Meena Kandasamy in The Hindu:
Rohith, you have left behind your dream of becoming a science writer like Carl Sagan, and left us with only your words. Each of our words now carries the weight of your death, every tear carries your unrealised dream. We will become the explosive stardust that you speak of, the stardust that will singe this oppressive system of caste. Within every university, every college, every school in this country, each of our slogans will carry the spirit of your struggle. Dr. Ambedkar spoke of caste as the monster that crosses ones path every way one turns, and within the agraharams that are the Indian educational institutions, our very physical presence must embody the message of caste annihilation. Let every despicable casteist force wince when they encounter a Dalit, a Shudra, an Adivasi, a Bahujan, a woman staking claim within academia, let them realise that we have come here to end a system that has kept trying hard to put an end to us, that we have come here to cause nightmares to those who dared to snatch our dreams. Let them realise that Vedic times, the era of pouring molten lead into the ears of the Shudras who hear the sacred texts, the era of cutting the tongues of those who dared to utter the knowledge that was denied to them, are long gone. Let them understand that we have stormed these bastions to educate, to agitate, to organise; we did not come here to die. We have come to learn, but let the monsters of caste and their henchmen bear in mind that we have come here also to teach them an unforgettable lesson.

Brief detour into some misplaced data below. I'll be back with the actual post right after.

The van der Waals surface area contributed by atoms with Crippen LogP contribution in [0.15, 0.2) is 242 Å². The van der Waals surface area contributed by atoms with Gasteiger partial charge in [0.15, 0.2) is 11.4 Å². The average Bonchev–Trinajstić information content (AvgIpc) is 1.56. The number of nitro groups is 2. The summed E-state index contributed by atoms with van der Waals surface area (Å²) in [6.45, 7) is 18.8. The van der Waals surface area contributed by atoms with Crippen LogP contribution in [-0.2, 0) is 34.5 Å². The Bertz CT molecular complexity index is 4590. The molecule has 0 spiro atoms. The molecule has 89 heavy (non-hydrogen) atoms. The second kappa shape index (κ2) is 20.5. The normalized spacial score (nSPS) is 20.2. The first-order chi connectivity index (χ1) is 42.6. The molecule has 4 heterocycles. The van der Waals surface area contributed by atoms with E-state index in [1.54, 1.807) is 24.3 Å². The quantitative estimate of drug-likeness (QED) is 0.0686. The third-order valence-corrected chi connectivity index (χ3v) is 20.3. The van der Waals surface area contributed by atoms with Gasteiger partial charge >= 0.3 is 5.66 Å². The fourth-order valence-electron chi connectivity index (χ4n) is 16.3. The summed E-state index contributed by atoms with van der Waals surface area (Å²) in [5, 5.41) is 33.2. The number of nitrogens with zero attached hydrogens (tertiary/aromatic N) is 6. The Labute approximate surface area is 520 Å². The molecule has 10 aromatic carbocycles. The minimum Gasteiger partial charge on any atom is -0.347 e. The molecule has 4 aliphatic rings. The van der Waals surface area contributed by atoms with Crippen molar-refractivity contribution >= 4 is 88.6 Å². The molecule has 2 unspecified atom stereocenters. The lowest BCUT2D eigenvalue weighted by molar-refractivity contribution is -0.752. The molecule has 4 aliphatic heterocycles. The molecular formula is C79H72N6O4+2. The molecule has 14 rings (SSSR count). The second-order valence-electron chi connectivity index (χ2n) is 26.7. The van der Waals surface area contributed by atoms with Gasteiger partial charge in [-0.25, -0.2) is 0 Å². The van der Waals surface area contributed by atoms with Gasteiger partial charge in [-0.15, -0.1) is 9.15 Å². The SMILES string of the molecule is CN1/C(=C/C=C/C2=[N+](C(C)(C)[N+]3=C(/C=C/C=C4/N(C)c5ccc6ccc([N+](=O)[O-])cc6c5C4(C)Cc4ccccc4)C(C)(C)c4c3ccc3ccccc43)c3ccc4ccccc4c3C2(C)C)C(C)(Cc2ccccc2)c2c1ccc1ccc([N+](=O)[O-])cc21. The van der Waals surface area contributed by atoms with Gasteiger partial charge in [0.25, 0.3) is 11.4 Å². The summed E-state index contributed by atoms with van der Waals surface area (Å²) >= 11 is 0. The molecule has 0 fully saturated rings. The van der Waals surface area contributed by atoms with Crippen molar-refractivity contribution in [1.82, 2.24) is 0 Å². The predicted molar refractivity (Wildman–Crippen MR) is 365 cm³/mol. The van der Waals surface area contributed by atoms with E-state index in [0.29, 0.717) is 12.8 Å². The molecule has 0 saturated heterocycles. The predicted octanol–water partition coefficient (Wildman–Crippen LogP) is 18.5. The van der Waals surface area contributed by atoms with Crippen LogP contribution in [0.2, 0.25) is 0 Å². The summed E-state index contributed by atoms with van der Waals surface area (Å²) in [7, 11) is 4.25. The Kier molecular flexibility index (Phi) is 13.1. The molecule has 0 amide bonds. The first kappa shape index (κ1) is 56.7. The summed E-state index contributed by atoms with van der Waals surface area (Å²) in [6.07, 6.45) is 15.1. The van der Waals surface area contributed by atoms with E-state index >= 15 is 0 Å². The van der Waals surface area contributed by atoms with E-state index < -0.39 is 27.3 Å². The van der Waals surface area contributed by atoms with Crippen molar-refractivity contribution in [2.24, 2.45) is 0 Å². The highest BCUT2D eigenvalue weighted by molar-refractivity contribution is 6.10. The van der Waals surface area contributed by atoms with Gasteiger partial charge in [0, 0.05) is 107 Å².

RAVICHANDRAN BATHRAN in Tehelka
A person who is conscious of and sensitive about caste discrimination is certain to become alienated in every psychological, emotional, social and political sense in today’s campuses that breed free-market-loving, reservation hating students who benefit from caste-intensive social networks. This is why the Dalit and anti-caste students’ movement is crucial in democratising our campuses. These outfits question the present, past and future of the society we live in. They may be few in number and not always successful, but their actions are solely committed to the welfare of Dalit students as they have no other support system in our campuses. I am proud to say that many like me are the product of such movements in the universities.